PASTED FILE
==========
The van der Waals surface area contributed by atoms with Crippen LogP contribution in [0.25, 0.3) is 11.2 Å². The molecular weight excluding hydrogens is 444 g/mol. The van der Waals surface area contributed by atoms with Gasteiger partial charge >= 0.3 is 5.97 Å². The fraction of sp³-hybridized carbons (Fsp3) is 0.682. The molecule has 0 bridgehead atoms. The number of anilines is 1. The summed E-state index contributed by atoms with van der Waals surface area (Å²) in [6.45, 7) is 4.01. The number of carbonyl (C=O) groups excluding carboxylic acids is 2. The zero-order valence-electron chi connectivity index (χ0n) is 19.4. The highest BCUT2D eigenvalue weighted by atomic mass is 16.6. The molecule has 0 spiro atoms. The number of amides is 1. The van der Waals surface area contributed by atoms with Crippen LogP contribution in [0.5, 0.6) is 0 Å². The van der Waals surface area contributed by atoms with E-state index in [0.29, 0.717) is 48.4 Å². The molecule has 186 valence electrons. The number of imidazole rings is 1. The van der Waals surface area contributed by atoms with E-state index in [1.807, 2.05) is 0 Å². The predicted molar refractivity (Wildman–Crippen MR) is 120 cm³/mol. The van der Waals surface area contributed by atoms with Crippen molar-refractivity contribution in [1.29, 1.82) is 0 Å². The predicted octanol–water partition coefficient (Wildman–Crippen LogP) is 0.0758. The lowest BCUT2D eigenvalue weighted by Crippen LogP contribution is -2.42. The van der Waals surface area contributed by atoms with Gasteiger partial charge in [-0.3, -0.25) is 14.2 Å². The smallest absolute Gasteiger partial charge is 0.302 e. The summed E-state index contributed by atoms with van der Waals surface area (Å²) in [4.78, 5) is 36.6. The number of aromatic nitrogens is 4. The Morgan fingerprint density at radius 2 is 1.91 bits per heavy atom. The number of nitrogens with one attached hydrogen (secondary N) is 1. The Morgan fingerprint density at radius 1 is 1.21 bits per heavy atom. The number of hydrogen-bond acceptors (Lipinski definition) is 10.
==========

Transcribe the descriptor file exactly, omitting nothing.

The van der Waals surface area contributed by atoms with Crippen LogP contribution in [0.25, 0.3) is 11.2 Å². The molecular weight excluding hydrogens is 444 g/mol. The van der Waals surface area contributed by atoms with Gasteiger partial charge >= 0.3 is 5.97 Å². The fraction of sp³-hybridized carbons (Fsp3) is 0.682. The molecule has 0 bridgehead atoms. The number of anilines is 1. The summed E-state index contributed by atoms with van der Waals surface area (Å²) in [6.45, 7) is 4.01. The number of carbonyl (C=O) groups excluding carboxylic acids is 2. The zero-order valence-electron chi connectivity index (χ0n) is 19.4. The highest BCUT2D eigenvalue weighted by atomic mass is 16.6. The molecule has 0 spiro atoms. The number of amides is 1. The van der Waals surface area contributed by atoms with Crippen LogP contribution in [0.5, 0.6) is 0 Å². The van der Waals surface area contributed by atoms with E-state index in [0.29, 0.717) is 48.4 Å². The molecule has 186 valence electrons. The number of imidazole rings is 1. The van der Waals surface area contributed by atoms with E-state index in [1.807, 2.05) is 0 Å². The predicted molar refractivity (Wildman–Crippen MR) is 120 cm³/mol. The van der Waals surface area contributed by atoms with Crippen molar-refractivity contribution in [1.29, 1.82) is 0 Å². The predicted octanol–water partition coefficient (Wildman–Crippen LogP) is 0.0758. The lowest BCUT2D eigenvalue weighted by Crippen LogP contribution is -2.42. The van der Waals surface area contributed by atoms with Gasteiger partial charge in [-0.3, -0.25) is 14.2 Å². The smallest absolute Gasteiger partial charge is 0.302 e. The summed E-state index contributed by atoms with van der Waals surface area (Å²) in [4.78, 5) is 36.6. The number of aromatic nitrogens is 4. The Morgan fingerprint density at radius 2 is 1.91 bits per heavy atom. The number of nitrogens with one attached hydrogen (secondary N) is 1. The Morgan fingerprint density at radius 1 is 1.21 bits per heavy atom. The number of hydrogen-bond acceptors (Lipinski definition) is 10.